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What's worse than an insurance company that denies a child access to medically necessary treatments for autism?  A complicit regulator that's too cozy with the very insurers that they are charged to oversee.

On Wednesday, Governor Brown's Department of Managed Health Care (DMHC) tried to convince Senate President Darrell Steinberg's legislative committee that it finally reversed years of discrimination against autistic children and their parents in a settlement with Blue Shield.  But the details of the settlement do not live up to the DMHC's overheated promises. Kate Movius, in the picture above, and a big group of other parents of autistic kids were on hand to set the story straight.

The settlement gives lipservice to the need for autistic children to get access to an essential treatment for autism -- Applied Behavioral Analysis (ABA) -- but the details likely provide no real improvements for parents and appear designed to fail.

The DMHC still maintains that ABA providers must be licensed for their services to be covered, even though no ABA specific license exists in California.  Blue Shield still maintains that ABA is not a "health care" service even though volumes of medical literature identify it as a highly effective treatment for autism.

Under the terms of the settlement, care overseen by ABA specialists -- certified by the national Behavior Analyst Certification Board, Inc. -- will not be covered.  Worse, the settlement gives Blue Shield a pass from abiding by state laws requiring them to have a network of providers, leaving parents to find one on their own -- a likely impossible feat for many parents. If parents can't find a licensed provider to oversee the care, Blue Shield does not have to pay.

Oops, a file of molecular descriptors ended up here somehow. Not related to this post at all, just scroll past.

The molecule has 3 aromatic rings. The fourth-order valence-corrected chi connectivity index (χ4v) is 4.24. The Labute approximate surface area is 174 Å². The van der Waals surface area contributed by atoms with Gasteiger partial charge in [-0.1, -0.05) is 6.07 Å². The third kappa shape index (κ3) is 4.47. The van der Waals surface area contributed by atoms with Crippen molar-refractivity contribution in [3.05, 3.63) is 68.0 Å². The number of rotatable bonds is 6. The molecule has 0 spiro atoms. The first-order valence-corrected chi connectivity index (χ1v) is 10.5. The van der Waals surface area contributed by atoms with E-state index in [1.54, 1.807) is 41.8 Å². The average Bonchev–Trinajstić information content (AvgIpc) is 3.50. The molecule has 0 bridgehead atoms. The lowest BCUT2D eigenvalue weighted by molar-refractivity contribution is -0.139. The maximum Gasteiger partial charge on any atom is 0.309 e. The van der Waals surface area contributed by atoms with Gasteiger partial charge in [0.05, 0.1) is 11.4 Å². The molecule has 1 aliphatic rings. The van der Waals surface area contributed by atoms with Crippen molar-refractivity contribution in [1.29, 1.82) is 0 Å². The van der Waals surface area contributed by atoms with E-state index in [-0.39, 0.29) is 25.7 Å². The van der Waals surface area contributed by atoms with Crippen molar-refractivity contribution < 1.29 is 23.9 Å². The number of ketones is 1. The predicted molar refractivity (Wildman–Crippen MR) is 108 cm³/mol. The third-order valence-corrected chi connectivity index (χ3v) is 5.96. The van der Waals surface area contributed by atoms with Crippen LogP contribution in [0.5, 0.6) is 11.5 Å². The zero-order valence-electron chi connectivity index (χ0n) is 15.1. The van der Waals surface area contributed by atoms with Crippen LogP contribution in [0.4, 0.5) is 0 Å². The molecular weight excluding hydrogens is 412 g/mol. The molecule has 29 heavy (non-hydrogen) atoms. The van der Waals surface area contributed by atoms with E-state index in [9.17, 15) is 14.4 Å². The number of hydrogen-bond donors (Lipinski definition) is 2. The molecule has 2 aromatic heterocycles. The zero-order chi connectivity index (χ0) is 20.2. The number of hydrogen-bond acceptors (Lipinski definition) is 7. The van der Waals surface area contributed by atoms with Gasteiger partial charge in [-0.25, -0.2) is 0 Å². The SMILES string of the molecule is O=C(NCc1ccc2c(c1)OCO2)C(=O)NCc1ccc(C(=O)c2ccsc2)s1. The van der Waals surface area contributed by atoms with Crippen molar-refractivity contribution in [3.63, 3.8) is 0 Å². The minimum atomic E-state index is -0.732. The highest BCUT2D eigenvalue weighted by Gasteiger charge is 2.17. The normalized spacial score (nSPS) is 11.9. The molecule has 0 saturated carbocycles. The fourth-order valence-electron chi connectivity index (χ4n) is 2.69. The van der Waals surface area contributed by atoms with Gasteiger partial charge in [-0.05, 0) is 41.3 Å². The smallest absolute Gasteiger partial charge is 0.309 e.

In an apparent concession, Blue Shield does agree to pay for care overseen by a licensed supervisor even if the person providing the care directly is unlicensed.  But without a network of licensed supervisors it is unclear how this provision provides any real advantage to parents.

The settlement is chock-full of other loopholes and limitations that play into Blue Shield's hand, giving them a pile of excuses to cut-off care.

The trouble at the DMHC began under the Schwarzenegger administration, and continues there because the same insurer-friendly regulators are still running the show. Its time for the Brown administration to clean house.

Beginning in March of 2009, the DMHC made a policy change to allow insurance companies it regulates to refuse to pay for ABA. That change was one that was lobbied for by a health insurance industry looking to boost profits and adopted under the Schwarzenegger administration, well known for its partiality to health insurers. Schwarzenegger received $1,349,850 in campaign contributions from health insurance companies as governor.

Consumer Watchdog and co-counsel Strumwasser & Woocher sued the DMHC, in part, over its requirement that ABA providers must be licensed as a condition to be covered under insurance contracts.  The DMHC continues to fight that lawsuit, underscoring its refusal to embrace a systemic fix.

It doesn't have to be this way. The Department of Insurance, enforcing the same state law as the DMHC – the Mental Health Parity Act – but overseeing a different piece of the health insurance market, unequivocally requires health insurers it regulates to pay for ABA, citing overwhelming medical literature that ABA is the most effective medical treatment for autism, and finding that ABA providers are not required to be licensed as a condition for coverage under insurance contracts.

What's needed is a clear commitment from the Brown administration that autistic children will get the treatments they need when they need it.  The Blue Shield settlement falls far short.